Mississippi blessed with dedicated nonprofits


It is truly a blessing to have a job that involves helping the community achieve good things.

One of the fundamental functions of the Northside Sun is to help charities and non-profits achieve their goals by promoting their causes and informing and exhorting the public to get involved.

I feel blessed, energized and motivated to have a role in helping the dozens of awesome charity organizations in our metro area. Properly run community newspapers can be valuable assets to their readers and advertisers.

So many people come up to me and say things like, “Thank God for the Northside Sun,” or “I read the Sun cover to cover,” or “What would we do without the Northside Sun?” They mean it.

Let me remind advertisers tempted by the lure of out-of-town Facebook and Google: They don’t do a thing for this community except suck dollars out. The Northside Sun provides a fundamental service to the community. Plus our numbers are better and our advertising more affordable. Your customers love the Sun and that goodwill is a valuable benefit to our advertisers. Nobody cares about Facebook or Google. They are monopolies ruthlessly raising prices.


Last week, I had the chance to attend the annual fundraising banquet for the Mississippi Fellowship of Christian Athletes (FCA) at First Baptist Church in downtown Jackson. I was joined by hundreds of others.

Thanks to Victor Smith’s prompting, I always attend this luncheon and walk out on Cloud Nine. You would have to have a heart of steel not to be inspired by these young people and their stories.

The very existence of this organization is a miracle. This is a big, vibrant, dynamic organization that is changing the lives of thousands of young athletes. They have 40 staffers deployed throughout the state. The staff – which consists of an amazing group of charismatic and motivated Christians – then connects with hundreds of coaches who help them connect with thousands of young people.

As one speaker put it, “Sports is just a door through which we work to reach young people and bring them the message of Christ.”

Can you imagine the fundraising necessary to maintain a staff of 40? This is truly miraculous.

It couldn’t have happened without the late Bill Buckner, truly one of Mississippi’s legendary figures, whose leadership and faith were instrumental to Mississippi FCA’s success. He was larger than life.

I was happy to see several names on the board of friends and acquaintances: Clint Herring, the chairman, who built the Northside Sun building 25 years ago; tennis buddy Sonny Steel; Victor Smith; my banker Duane Dewey and many others.

Duane called me up weeks ago to make sure we publicized this year’s speaker, Mo Isom, a young mother who was an LSU All-American soccer goalie. She is the author of the bestselling book “Wreck My Life: Journeying from Broken to Bold.”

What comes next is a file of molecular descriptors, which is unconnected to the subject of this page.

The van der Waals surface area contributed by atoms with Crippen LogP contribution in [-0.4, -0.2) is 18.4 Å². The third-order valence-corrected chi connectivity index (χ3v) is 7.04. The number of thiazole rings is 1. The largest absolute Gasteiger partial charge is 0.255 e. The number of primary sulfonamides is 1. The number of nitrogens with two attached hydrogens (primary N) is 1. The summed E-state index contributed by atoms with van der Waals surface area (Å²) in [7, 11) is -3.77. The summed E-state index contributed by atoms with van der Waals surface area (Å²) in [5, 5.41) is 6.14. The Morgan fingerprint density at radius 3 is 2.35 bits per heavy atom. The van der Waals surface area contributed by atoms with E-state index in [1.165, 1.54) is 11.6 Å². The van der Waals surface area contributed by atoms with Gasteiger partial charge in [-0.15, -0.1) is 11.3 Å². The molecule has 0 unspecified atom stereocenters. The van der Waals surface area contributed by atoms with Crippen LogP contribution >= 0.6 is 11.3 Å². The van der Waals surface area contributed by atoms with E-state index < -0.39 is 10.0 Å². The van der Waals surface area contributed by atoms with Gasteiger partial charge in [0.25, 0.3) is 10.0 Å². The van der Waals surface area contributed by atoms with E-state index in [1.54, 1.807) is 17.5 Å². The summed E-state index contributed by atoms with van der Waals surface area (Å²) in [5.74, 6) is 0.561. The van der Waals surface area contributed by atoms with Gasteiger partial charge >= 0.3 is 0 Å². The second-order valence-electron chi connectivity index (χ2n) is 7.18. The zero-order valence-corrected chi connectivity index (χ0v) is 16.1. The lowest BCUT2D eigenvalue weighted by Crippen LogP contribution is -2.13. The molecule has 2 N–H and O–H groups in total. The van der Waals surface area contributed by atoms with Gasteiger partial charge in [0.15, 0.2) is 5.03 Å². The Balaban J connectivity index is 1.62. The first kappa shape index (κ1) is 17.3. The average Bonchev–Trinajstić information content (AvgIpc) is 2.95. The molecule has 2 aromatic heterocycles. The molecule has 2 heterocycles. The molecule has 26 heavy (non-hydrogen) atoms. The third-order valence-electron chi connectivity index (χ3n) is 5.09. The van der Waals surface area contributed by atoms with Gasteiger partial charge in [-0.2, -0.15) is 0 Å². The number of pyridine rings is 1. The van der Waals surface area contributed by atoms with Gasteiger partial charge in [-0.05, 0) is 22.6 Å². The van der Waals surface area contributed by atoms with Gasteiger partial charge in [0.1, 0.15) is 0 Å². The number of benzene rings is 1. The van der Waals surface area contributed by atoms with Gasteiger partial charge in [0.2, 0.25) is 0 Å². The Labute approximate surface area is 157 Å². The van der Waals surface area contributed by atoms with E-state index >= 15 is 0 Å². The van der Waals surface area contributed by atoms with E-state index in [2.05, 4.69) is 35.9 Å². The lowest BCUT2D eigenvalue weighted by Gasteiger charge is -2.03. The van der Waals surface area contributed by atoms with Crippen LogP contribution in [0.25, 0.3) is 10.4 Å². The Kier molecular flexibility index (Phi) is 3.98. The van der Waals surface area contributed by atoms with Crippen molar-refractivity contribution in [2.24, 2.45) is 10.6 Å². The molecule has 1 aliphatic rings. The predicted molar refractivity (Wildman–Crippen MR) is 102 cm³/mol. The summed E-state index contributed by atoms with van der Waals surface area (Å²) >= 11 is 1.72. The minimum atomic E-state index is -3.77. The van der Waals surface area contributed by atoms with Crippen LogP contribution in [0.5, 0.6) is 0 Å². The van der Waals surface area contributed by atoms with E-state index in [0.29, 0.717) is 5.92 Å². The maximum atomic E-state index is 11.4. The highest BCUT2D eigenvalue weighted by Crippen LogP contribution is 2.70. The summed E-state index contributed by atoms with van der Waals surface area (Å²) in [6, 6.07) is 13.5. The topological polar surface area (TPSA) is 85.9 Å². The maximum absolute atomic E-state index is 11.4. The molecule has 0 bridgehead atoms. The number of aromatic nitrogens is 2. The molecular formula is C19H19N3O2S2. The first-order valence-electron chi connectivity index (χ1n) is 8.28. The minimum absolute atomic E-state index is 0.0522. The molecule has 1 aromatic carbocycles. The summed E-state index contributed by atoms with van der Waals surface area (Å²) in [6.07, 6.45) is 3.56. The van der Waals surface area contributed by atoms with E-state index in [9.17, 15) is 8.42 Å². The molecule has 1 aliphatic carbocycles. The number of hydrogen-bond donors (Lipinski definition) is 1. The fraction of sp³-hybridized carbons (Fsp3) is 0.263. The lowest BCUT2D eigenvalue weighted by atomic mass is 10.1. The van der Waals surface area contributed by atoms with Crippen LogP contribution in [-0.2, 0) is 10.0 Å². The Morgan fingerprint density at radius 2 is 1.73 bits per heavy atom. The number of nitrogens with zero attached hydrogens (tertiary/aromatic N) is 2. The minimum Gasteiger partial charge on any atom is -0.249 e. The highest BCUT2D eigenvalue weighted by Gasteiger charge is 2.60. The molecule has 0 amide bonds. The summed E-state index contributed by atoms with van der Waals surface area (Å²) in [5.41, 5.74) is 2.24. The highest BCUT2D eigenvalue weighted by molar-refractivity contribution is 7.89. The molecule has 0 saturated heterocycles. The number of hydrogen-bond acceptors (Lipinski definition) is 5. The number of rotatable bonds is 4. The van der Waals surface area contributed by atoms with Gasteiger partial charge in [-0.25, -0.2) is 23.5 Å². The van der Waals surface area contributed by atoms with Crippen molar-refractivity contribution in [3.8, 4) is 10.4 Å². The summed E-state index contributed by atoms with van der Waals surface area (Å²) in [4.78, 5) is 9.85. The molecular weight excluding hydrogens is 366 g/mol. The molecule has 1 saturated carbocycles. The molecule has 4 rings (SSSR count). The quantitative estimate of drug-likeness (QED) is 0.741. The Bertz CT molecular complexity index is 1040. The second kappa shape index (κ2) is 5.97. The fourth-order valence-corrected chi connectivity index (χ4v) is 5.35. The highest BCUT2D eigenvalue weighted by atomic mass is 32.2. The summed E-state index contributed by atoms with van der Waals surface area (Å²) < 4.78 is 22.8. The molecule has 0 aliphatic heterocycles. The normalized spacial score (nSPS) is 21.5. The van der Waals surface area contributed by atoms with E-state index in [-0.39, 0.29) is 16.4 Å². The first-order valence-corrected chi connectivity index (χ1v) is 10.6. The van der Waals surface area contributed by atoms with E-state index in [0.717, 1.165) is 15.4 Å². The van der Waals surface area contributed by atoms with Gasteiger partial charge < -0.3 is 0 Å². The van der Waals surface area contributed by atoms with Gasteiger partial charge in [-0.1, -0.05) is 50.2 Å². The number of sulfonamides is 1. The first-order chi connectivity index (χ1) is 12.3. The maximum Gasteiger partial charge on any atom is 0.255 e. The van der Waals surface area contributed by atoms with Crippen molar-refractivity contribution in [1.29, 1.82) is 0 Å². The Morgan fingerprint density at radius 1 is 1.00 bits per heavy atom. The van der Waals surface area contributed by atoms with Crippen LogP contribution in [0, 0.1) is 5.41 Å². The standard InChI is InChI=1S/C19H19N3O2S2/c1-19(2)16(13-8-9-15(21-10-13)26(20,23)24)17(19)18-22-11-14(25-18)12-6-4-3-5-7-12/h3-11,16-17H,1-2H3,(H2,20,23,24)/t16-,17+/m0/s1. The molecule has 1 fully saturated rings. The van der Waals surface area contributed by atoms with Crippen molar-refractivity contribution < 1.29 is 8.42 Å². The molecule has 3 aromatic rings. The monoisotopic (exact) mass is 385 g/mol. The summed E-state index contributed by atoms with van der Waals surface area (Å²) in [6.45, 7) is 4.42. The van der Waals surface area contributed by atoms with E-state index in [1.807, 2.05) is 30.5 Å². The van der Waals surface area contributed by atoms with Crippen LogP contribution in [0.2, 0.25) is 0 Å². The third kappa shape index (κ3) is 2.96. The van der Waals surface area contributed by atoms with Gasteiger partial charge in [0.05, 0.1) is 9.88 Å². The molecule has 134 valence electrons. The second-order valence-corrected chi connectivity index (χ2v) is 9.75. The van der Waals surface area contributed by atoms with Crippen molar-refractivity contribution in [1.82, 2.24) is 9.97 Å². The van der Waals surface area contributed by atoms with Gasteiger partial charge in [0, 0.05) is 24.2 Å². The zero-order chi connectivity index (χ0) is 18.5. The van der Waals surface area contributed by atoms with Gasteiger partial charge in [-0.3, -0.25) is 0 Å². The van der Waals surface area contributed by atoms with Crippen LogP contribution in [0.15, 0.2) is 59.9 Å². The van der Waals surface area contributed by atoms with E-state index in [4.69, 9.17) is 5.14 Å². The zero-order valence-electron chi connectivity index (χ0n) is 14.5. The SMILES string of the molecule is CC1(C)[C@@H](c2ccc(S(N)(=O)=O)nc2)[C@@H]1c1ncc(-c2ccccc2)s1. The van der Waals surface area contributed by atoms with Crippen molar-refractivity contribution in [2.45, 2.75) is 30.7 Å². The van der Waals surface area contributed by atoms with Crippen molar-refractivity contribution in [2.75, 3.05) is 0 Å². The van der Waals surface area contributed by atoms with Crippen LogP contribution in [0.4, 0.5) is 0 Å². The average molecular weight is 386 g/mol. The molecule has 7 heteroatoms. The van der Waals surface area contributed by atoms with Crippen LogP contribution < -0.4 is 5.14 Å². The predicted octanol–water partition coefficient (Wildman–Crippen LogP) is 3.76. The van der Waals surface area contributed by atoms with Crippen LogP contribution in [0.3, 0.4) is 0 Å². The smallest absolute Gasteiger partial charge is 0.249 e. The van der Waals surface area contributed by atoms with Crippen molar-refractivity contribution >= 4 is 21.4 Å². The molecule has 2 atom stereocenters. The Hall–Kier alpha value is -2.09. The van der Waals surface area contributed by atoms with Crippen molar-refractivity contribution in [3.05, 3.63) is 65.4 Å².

Talk about galvanizing. Speaking without notes, her presentation was flawless as she recounted her own personal spiritual journey. You really felt that every word was being driven by the Holy Spirit. Tears came to my eyes a dozen times.

On the surface, her life seems like an unlikely platform for explosive spiritual transformation. She was a pretty, well adjusted, smart young woman who was an outstanding athlete. But like us all, that was just the surface of a raging spiritual battle that no human escapes.

As she put it, “We should all win Academy Awards for our ability to pretend everything in our lives is going great.”

Below the surface, Isom’s demons were raging: the ruthless peer pressure of the new social media, eating disorders, her father’s tragic suicide and a wreck that nearly killed her.

She had asked God to take her cultural Christianity and turn it into real faith. “Be really careful when you ask God to do that because he will be happy to oblige.” And boy did he deliver.

Her message was perfect for the FCA fundraiser, because at every step along her journey FCA members were reaching out to her and trying to break through. It worked.

Afterward, I just had to shake her hand, hoping some of that Holy Spirit would come zooming out of her and into me. It may have been the most perfect display of public speaking I have ever witnessed.

I have been a Mississippian long enough that I can clearly tell a Baptist function from an Episcopalian function from a Presbyterian function and so on. The Baptists have a certain cadence in their voice, a certain super enthusiasm, lots of music, tons of energy, lots of praying. I love it!


The week before Mission Mississippi had its annual banquet. What a display of racial harmony and goodwill. What a great organization. Hundreds attended. This is another miraculous organization that has impacted our state in unbelievable ways. Neddie Winters and his staff have done a phenomenal job. The 17-member board consists of selfless, dedicated members of our community putting their valuable time and effort into one simple goal: racial harmony.

And if that’s not enough, this past Saturday I attended the Night of Unity at the Veterans Memorial Stadium. Tens of thousands of Mississippians, black and white, celebrating unity, goodness, togetherness, hope and all the good things.

I can’t help but be saddened that the real Mississippi of love and compassion is still largely hidden from the rest of the world. One day this will change and the rest of us will see us for who we really are.

It is truly a blessing to live in Mississippi. I know we don’t have the economic affluence of bigger, more urbanized states, but when it comes to spiritual wealth, nobody tops Mississippi.






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Madison-Ridgeland Academy students who maintained the highest academic average among all sports and activities for the 2018-2019 school year were (from left) Alexandra Cullom, Nicolas Rowan, Bryce